By Western Kentucky University News
BOWLING GREEN — Gabriella Lynn, a graduating Gatton Academy of Mathematics and Science in Kentucky student from Hopkinsville (University Heights Academy), has been admitted and fully funded to London’s prestigious Royal Veterinary College.
Each year, the RVC issues only one full scholarship to admitted students. Lynn is this year’s recipient.
Lynn will pursue a joint undergraduate-graduate degree at the RVC.
Upon degree completion and successfully passing licensure exams, Lynn will be registered as member of the Royal Veterinary College and able to practice veterinary medicine in broad swaths of the world, including in the United States, Canada and throughout Europe.
Founded in 1791, the RVC is the largest and longest-established vet school in the English-speaking world and is a college of the University of London.
The RVC was ranked number one in the world for veterinary sciences by QS World University Rankings in 2019.
Western Kentucky University has actively cultivated a relationship with the RVC over the past two years. While on WKU study abroad at Harlaxton in summer 2019, Lynn visited and toured the RVC. In the fall of 2019, the RVC admissions team visited WKU Pre-Vet students and met with Lynn again.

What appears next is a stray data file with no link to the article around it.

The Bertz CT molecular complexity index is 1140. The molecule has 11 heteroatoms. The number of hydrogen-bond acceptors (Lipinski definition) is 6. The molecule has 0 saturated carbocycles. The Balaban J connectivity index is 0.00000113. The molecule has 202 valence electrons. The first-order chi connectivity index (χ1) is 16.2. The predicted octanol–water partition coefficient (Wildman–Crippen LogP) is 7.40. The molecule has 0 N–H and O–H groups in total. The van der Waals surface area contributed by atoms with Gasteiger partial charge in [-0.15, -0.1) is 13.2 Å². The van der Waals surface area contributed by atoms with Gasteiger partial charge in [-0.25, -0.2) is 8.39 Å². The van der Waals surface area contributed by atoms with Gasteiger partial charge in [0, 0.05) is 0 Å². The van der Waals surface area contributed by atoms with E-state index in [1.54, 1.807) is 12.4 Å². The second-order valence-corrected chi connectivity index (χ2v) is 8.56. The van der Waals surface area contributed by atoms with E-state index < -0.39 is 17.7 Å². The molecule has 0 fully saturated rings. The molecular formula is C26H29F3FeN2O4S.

“I fell in love with the campus and its endless amount of resources,” Lynn said. “Attending RVC felt unattainable until representatives came to WKU and offered me an interview and then acceptance into admissions. The more I researched RVC, the more I felt the necessity of my presence there.”
Over the past two years at WKU and The Gatton Academy, Lynn has been involved with undergraduate research and the WKU Pre-Vet Club, and completed an externship with Bates Saddlery.
When at home in Hopkinsville, she works at Mansfield Animal Hospital.
Lynn’s undergraduate research is mentored by Dr. Jennifer Gill in the WKU Department of Agriculture and Food Sciences.
Lynn’s equine work examines a novel way to measure hoof pressure using film.
Lynn has published her research work in the Journal of Equine Veterinary Science and presented her work nationally.
“Gabriella has been a joy to mentor and demonstrates all the qualities of a true leader,” Gill said. “She has taken great initiative to plan and conduct her research in equine hoof health. She is passionate about helping animals and highly motivated to achieve her goals. I believe there will be no limit to her growth and achievement at the Royal Veterinary College.”
As for what Lynn imagines after completing her degree at RVC, the sky seems the limit.
“The multiple country accreditation allows for an endless scope of possibilities in the work field, so there’s no telling where I’ll be,” Lynn said. “As of right now, I want to spend a few years working with several doctors on small animal and equine medicine, but my eventual goal is to open up a private practice.”